Tomorrow, she starts again. Early in the morning, she’ll have her breakfast, stay in her pajamas and ride with her mom to Children’s Hospital to resume chemotherapy. She had a nice break for the holidays, and particularly enjoyed her time away from the needle. But it’s time to start again.

The start of every new year marks an odd anniversary for us. It was precisely five years ago that Jordan became symptomatic. The first signs occurred at Christmas. She had a headache. It wasn’t a monster, but it was big enough to beckon a nap. When she awoke she seemed fine. The next day she had another headache. This one really bothered her. She tried to sleep it off, but when she awoke, it was still there. The next day we took her to the doctor, who prescribed antibiotics for a possible sinus infection. But the headache got worse. For two sleepless nights she cried in pain and vomited her antibiotics. When she started seeing double, she found herself in the hospital. Thus, in January 2003, Jordan began her battle with cancer.

When Jeanette and I realized that five years had passed, we were a bit somber. It was an odd feeling. Our rational minds told us to rejoice. Jordan has survived five years and is in relatively good health. She is extraordinarily active. This holiday season she sang in the church choir. She relished the on-stage attention and performed with zeal. She dances, rides her bike and runs around the house just like any other kid. We have every reason to be cheerful. In fact, we celebrated her accomplishment as a family, with glasses of champagne and apple cider raised high. But, proud as we are of her remarkable resilience, we are also mindful of the disease. Five years is a very long time. After five years of treatment, she is still fighting cancer without any sign of victory. Jordan proudly exclaims to strangers that she is “kicking cancer’s butt,” but she and the rest of the troops are tired. Our life is a series of compromises and compensatory actions. Sometimes, it’s hard to imagine life without the disease.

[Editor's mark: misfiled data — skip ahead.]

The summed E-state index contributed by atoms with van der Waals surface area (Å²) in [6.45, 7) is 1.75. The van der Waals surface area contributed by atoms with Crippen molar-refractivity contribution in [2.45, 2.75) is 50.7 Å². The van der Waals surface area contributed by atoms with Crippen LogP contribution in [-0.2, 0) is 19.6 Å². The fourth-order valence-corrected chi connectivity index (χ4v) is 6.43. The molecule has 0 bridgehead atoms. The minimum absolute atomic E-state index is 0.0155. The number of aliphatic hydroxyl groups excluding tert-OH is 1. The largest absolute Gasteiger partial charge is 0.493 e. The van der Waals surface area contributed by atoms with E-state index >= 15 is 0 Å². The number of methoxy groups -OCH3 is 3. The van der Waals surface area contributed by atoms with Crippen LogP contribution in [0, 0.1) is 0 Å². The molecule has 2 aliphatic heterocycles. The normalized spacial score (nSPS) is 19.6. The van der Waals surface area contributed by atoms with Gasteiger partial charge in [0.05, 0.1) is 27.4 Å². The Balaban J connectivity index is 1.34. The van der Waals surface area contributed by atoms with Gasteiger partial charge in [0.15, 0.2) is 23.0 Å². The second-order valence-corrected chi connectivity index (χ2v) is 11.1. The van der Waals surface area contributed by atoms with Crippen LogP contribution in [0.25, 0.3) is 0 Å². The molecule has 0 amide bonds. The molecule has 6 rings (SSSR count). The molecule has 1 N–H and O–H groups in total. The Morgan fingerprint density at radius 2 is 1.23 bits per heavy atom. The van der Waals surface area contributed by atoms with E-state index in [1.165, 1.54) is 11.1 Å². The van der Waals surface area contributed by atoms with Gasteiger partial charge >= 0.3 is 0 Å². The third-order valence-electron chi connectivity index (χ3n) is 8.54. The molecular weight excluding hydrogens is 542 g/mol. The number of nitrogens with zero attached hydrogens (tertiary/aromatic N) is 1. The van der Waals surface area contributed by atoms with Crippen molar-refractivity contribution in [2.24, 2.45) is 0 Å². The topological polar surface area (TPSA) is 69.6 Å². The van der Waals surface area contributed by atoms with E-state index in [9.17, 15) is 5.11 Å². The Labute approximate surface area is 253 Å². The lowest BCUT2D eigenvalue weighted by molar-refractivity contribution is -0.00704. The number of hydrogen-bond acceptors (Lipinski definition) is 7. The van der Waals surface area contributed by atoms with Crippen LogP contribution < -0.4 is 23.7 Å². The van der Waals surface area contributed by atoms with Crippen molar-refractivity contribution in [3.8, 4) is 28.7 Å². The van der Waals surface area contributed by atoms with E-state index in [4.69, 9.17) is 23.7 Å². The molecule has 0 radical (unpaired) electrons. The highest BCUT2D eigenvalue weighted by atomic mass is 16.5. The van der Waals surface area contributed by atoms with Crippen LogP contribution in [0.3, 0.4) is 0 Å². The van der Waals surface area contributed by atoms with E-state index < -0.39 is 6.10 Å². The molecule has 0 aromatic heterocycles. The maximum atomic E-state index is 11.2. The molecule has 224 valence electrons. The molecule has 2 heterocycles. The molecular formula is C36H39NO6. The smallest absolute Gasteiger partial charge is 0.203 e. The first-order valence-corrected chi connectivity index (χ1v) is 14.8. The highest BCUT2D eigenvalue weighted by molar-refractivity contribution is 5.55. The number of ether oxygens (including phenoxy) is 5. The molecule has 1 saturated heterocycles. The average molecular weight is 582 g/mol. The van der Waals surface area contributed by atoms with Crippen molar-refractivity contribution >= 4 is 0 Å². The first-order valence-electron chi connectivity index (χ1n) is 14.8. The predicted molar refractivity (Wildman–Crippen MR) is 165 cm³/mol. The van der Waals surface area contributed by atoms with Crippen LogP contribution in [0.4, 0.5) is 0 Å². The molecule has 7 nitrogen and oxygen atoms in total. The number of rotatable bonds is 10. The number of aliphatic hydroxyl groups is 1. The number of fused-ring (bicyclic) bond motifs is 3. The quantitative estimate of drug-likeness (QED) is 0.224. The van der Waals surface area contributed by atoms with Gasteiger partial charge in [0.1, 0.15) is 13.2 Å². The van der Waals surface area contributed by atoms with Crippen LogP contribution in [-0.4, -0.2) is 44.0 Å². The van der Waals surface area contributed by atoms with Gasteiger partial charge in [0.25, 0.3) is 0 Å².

Much has been written about the power of positive thinking. We think positively as often as we can because it lets us all focus on living. Recently, Jordan’s doctors have been very upbeat about her progress. They note miniscule reductions in the size of her tumor. We hear them confer and speak positively of her treatment. Though they may not agree about the nuances in her MRI film, they all agree about what they observe in the patient. They are astonished by her buoyancy and her restless wit. As we begin the sixth year of her journey, our family will do all that we can to preserve that spirit. And we thank all of you for helping us come this far.

Written by Larry

Larry Vincent is Jordan Vincent's father. He is a writer, photographer and a branding executive who works at United Talent Agency in Los Angeles. He is the author of Brand Real and Legendary Brands and is currently at work on his first novel, Juliette, which is inspired by Jordan's Journey.

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